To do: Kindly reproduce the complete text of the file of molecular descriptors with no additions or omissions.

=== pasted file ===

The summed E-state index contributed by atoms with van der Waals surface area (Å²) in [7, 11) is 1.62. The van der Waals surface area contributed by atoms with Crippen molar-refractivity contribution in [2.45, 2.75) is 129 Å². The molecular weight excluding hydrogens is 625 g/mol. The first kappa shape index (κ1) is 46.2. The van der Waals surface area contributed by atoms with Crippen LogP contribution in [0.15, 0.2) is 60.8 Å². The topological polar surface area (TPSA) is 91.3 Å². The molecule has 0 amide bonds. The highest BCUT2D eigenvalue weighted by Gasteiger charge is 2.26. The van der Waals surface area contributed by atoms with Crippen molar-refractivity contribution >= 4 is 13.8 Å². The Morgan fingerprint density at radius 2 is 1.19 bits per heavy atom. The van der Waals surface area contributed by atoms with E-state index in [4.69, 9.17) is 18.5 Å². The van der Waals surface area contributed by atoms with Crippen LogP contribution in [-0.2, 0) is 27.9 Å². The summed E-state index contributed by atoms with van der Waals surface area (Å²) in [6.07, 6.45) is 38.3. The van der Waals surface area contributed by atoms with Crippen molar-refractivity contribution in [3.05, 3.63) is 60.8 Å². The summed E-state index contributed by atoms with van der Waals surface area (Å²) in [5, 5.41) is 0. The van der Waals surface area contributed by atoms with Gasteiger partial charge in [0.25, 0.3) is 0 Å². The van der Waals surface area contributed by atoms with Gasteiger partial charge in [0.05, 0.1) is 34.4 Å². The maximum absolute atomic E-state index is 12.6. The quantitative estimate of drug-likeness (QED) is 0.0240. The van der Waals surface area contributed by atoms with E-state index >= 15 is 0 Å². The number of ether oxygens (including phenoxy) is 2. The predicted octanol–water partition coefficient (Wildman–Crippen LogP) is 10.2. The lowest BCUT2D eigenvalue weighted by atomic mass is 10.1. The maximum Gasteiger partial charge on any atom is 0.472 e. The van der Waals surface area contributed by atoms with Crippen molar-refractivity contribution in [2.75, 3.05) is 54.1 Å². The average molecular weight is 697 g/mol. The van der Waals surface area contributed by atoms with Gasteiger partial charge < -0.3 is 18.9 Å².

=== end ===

The summed E-state index contributed by atoms with van der Waals surface area (Å²) in [7, 11) is 1.62. The van der Waals surface area contributed by atoms with Crippen molar-refractivity contribution in [2.45, 2.75) is 129 Å². The molecular weight excluding hydrogens is 625 g/mol. The first kappa shape index (κ1) is 46.2. The van der Waals surface area contributed by atoms with Crippen LogP contribution in [0.15, 0.2) is 60.8 Å². The topological polar surface area (TPSA) is 91.3 Å². The molecule has 0 amide bonds. The highest BCUT2D eigenvalue weighted by Gasteiger charge is 2.26. The van der Waals surface area contributed by atoms with Crippen molar-refractivity contribution >= 4 is 13.8 Å². The Morgan fingerprint density at radius 2 is 1.19 bits per heavy atom. The van der Waals surface area contributed by atoms with E-state index in [4.69, 9.17) is 18.5 Å². The van der Waals surface area contributed by atoms with Crippen LogP contribution in [-0.2, 0) is 27.9 Å². The summed E-state index contributed by atoms with van der Waals surface area (Å²) in [6.07, 6.45) is 38.3. The van der Waals surface area contributed by atoms with Crippen molar-refractivity contribution in [3.05, 3.63) is 60.8 Å². The summed E-state index contributed by atoms with van der Waals surface area (Å²) in [5, 5.41) is 0. The van der Waals surface area contributed by atoms with Gasteiger partial charge in [0.25, 0.3) is 0 Å². The van der Waals surface area contributed by atoms with Gasteiger partial charge in [0.05, 0.1) is 34.4 Å². The maximum absolute atomic E-state index is 12.6. The quantitative estimate of drug-likeness (QED) is 0.0240. The van der Waals surface area contributed by atoms with E-state index >= 15 is 0 Å². The number of ether oxygens (including phenoxy) is 2. The predicted octanol–water partition coefficient (Wildman–Crippen LogP) is 10.2. The lowest BCUT2D eigenvalue weighted by atomic mass is 10.1. The maximum Gasteiger partial charge on any atom is 0.472 e. The van der Waals surface area contributed by atoms with Crippen molar-refractivity contribution in [2.75, 3.05) is 54.1 Å². The average molecular weight is 697 g/mol. The van der Waals surface area contributed by atoms with Gasteiger partial charge < -0.3 is 18.9 Å².